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OECD Intergovernmental organisation urges world to play by trade rules as tariff row rages

The Organisation for Economic Cooperation and Development's call comes amid a deepening row over US tariffs on steel and aluminium that has brought on fears of a global trade war.

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The OECD identified protectionism as a major risk to the world economy, though it stopped short of naming Donald Trump's "America First" administration play

The OECD identified protectionism as a major risk to the world economy, though it stopped short of naming Donald Trump's "America First" administration

(AFP)

Governments should stick to established rules of trade and avoid escalating disputes if they want to safeguard economic growth and protect jobs, the OECD said Tuesday.

The Organisation for Economic Cooperation and Development's call comes amid a deepening row over US tariffs on steel and aluminium that has brought on fears of a global trade war.

"Trade protectionism remains a key risk that would negatively affect confidence, investment and jobs," the OECD said in its interim report on the world economy.

The OECD identified protectionism as a major risk factor in an otherwise upbeat outlook for the world economy which it now expects to grow faster than in its previous projections published in November.

The OECD put global economic growth at 3.9 percent for this year, up 0.2 points from previous expectations, and again 3.9 percent for 2019, an increase of 0.3 points over its previous call.

World growth was 3.7 percent in 2017.

Contributing to the positive outlook were tax reductions and increased spending in the world's largest economy, the United States, and fiscal stimulus in Europe's economic powerhouse Germany, according to the OECD.

The report, titled "Getting stronger, but tensions rising", came as fears grew that the war of words over trade and tariffs may damage long-established US trade ties with allies around the world, especially in Europe.

"Safeguarding the rules-based international trading system will help support growth and jobs," the Paris-based OECD said.

"Governments should avoid escalation and rely on global solutions to resolve excess capacity in the global steel industry," it said.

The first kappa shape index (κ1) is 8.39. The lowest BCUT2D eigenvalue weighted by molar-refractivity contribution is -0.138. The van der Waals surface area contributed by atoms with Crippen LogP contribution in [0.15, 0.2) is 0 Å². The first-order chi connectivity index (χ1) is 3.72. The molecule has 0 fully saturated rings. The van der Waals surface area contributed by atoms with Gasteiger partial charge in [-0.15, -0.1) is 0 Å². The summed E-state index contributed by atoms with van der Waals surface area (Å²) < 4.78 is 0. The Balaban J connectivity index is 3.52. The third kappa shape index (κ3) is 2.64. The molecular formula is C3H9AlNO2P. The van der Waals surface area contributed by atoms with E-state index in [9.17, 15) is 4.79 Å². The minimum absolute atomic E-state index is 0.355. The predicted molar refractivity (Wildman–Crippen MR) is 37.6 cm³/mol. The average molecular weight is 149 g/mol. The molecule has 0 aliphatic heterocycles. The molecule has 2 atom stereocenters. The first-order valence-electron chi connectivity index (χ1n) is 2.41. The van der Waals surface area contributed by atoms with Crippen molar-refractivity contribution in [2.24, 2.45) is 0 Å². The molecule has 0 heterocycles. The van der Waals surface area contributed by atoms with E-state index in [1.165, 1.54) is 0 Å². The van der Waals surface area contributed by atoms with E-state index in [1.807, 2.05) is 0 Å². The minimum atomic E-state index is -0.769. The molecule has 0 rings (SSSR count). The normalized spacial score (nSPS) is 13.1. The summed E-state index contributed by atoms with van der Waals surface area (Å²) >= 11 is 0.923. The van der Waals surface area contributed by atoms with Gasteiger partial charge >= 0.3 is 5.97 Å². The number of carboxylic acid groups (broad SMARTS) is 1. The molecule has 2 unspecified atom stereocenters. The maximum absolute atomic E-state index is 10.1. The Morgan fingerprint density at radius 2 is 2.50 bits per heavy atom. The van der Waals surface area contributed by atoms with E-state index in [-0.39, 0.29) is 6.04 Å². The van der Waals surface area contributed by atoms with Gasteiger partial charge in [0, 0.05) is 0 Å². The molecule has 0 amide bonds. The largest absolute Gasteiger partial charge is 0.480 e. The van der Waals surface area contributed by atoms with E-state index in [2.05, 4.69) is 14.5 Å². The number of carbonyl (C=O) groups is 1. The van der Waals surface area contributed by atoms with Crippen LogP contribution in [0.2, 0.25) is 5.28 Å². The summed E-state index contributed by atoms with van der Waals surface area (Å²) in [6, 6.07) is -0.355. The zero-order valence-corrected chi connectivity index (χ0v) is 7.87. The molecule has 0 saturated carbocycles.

Warning against protectionism

It stopped short of singling anyone out, but appeared to target President Donald Trump's "America First" administration.

Trump last week announced duties of 25 percent on imported steel and 10 percent on aluminium, though his government has said it will consider exceptions and has already spared Mexico and Canada.

The tensions have also heightened fears for the global multilateral system that lays a level playing field for governments around the world.

The OECD appeared to take another jab at Trump -- again, without naming him -- saying that governments should avoid fiscal policy choices that are "excessively pro-cyclical", meaning further heating up an economy already firing on all cylinders.

It also said that governments should use the cushion of stronger growth to overhaul their economies.

"Structural reforms should be revived, seizing the opportunity of the stronger economy to help secure a more robust recovery of productivity, investment and living standards," the report said.

While the global outlook had not quite returned to pre-economic crisis levels, stronger investment and improved global trade were nonetheless signs that the world economy is definitely on the mend a decade after the worst recession since the Great Depression of the 1930s.

For the first time, OECD-wide unemployment fell in 2017 below its pre-crisis rate, the report said.

But the recovery was "uneven", the report said, noting that "prime-age and youth employment rates ... only at, or still below, pre-crisis levels in many countries, including the United States".

As growth recovers, monetary policy across the world is gradually returning to more normal levels after years of highly expansionary central bank action.

But the OECD said this transition had to be carefully implemented to avoid financial market disruption and inflicting pain on still fragile developing economies.

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